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Addressing freeze protection in NFPA 13D

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By Fred Durso, Jr.

One of the common concerns for homeowners that have a sprinkler system in compliance with NFPA 13D, Installation of Sprinkler Systems in One- and Two-Family Dwellings and Manufactured Homes, is the potential for frozen pipes. The Residential Sprinkler Systems Technical Committee, which is responsible for the development of NFPA 13D, has provided allowances to omit sprinklers in the parts of a home that are most susceptible to freeze protection concerns. This includes attic spaces, garages, and vestibules. These spaces are commonly left unheated to help keep costs down for the homeowner, and are therefore exposed to lower ambient temperatures.

The reason these spaces do not require sprinklers is not limited to freezing concerns; fires originating in these areas have not been known to lead to loss of life. As discussed in my previous blog post, one of the fundamental principles of NFPA 13D is that it is a life-safety system. Property protection is not the primary function of this system.

There are many methods that sprinkler designers and architects can employ to eliminate concerns over frozen pipes. The standard addresses the use of heat tracing, heating spaces, insulation, dry systems, and dry sprinklers as viable options.

While dry systems are not always a first choice for designers due to the additional maintenance commonly associated with drive valves, the use of dry heads is certainly something to consider. There are now dry residential heads on the market, and they have been effective in eliminating freeze protection concerns.

No matter what path is taken to provide freeze protection, should the homeowner have any concerns, it is important to discuss these issues with the system designer or service provider. Shutting off the system control valve over freezing fears is not the solution.

Matt Klaus is NFPA’s principal fire protection engineer and staff liaison for NFPA 13D. Klaus is a regular contributor to this blog and discusses the technical components of home fire sprinklers.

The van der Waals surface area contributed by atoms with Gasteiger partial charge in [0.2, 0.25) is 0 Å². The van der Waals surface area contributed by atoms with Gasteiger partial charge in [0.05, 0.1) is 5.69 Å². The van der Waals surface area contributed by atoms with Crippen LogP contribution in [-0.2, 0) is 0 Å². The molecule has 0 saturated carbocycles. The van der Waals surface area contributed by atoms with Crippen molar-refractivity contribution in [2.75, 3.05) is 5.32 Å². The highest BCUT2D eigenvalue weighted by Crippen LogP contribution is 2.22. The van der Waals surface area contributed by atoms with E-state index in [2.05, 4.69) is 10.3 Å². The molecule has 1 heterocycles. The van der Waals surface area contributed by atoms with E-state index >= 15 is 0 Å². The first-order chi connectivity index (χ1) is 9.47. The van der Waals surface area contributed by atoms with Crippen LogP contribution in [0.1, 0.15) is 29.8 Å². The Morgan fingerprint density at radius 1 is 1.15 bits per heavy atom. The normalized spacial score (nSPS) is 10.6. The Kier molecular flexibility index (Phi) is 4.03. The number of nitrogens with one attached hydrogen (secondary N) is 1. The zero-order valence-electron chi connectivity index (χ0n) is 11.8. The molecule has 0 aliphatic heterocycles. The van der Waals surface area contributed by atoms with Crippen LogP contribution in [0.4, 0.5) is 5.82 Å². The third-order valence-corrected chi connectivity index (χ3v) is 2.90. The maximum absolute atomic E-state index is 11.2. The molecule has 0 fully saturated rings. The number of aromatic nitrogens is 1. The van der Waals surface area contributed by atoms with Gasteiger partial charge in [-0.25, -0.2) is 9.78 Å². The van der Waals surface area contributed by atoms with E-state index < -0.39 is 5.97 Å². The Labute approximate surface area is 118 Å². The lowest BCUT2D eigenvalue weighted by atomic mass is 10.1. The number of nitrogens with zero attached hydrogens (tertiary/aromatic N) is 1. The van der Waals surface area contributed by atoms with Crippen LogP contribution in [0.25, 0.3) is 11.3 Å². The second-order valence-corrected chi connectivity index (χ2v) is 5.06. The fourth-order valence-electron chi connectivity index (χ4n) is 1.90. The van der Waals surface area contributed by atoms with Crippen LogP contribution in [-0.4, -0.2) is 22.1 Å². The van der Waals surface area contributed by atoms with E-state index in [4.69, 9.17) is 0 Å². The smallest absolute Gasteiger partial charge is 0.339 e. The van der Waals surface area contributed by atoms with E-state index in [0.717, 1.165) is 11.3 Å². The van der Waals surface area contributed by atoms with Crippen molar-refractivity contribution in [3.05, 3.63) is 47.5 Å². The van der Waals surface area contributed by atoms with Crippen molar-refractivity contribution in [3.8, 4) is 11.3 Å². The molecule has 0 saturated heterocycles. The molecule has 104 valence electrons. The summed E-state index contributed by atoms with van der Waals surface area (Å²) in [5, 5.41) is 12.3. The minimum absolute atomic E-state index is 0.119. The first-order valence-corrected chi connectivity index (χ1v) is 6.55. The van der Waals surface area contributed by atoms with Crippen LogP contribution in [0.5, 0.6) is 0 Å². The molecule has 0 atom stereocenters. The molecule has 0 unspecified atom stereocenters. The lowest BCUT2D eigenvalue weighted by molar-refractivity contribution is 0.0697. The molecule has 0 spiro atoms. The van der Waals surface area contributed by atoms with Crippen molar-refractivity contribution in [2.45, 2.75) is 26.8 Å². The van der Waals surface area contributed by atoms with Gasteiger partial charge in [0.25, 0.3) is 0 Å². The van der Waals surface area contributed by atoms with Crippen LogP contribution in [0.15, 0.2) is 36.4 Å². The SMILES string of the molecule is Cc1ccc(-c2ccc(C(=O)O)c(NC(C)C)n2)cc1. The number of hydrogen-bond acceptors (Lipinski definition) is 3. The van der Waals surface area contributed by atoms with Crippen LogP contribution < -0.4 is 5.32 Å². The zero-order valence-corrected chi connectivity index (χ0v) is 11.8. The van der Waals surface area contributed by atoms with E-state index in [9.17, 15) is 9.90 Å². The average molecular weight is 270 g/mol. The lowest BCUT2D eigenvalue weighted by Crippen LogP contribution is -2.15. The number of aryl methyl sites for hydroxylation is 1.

Source:: NFPA – Fire Sprinkler Initiative

Michael S. Williams

Michael S. Williams

Williams a fondé l'Institut de formation des services d'incendie en 1995 pour trouver des solutions aux défis auxquels est confronté le service de pompiers volontaires. Il a été un membre actif de California State Association des pompiers (CSF) depuis 1994, ayant servi aux bénévoles et comités de relations publiques, et en tant que directeur adjoint de la division sud. Il est membre de plusieurs organisations locales, y compris le comté de Santa Barbara incendie Conseil Safe, les agents de formation trois comtés Association, Santa Barbara Chapter of CAER and is a founding member of the Santa Barbara PIO group Emergency Public Information Communicators (EPIC). He has been the author of many articles and a columnist for a local newspaper on public safety matters. He is also the co-host of Community Alert on KZSB AM-1290 in Santa Barbara. Williams has been a member of the California State Board of Fire Services since 2008. Prior to becoming involved in the volunteer fire service, Williams was a California police officer for 12 ½ years and a POST certified Field Training Officer. He is a licensed private investigator and security consultant specializing in self-insured, government and insurance defense assignments.


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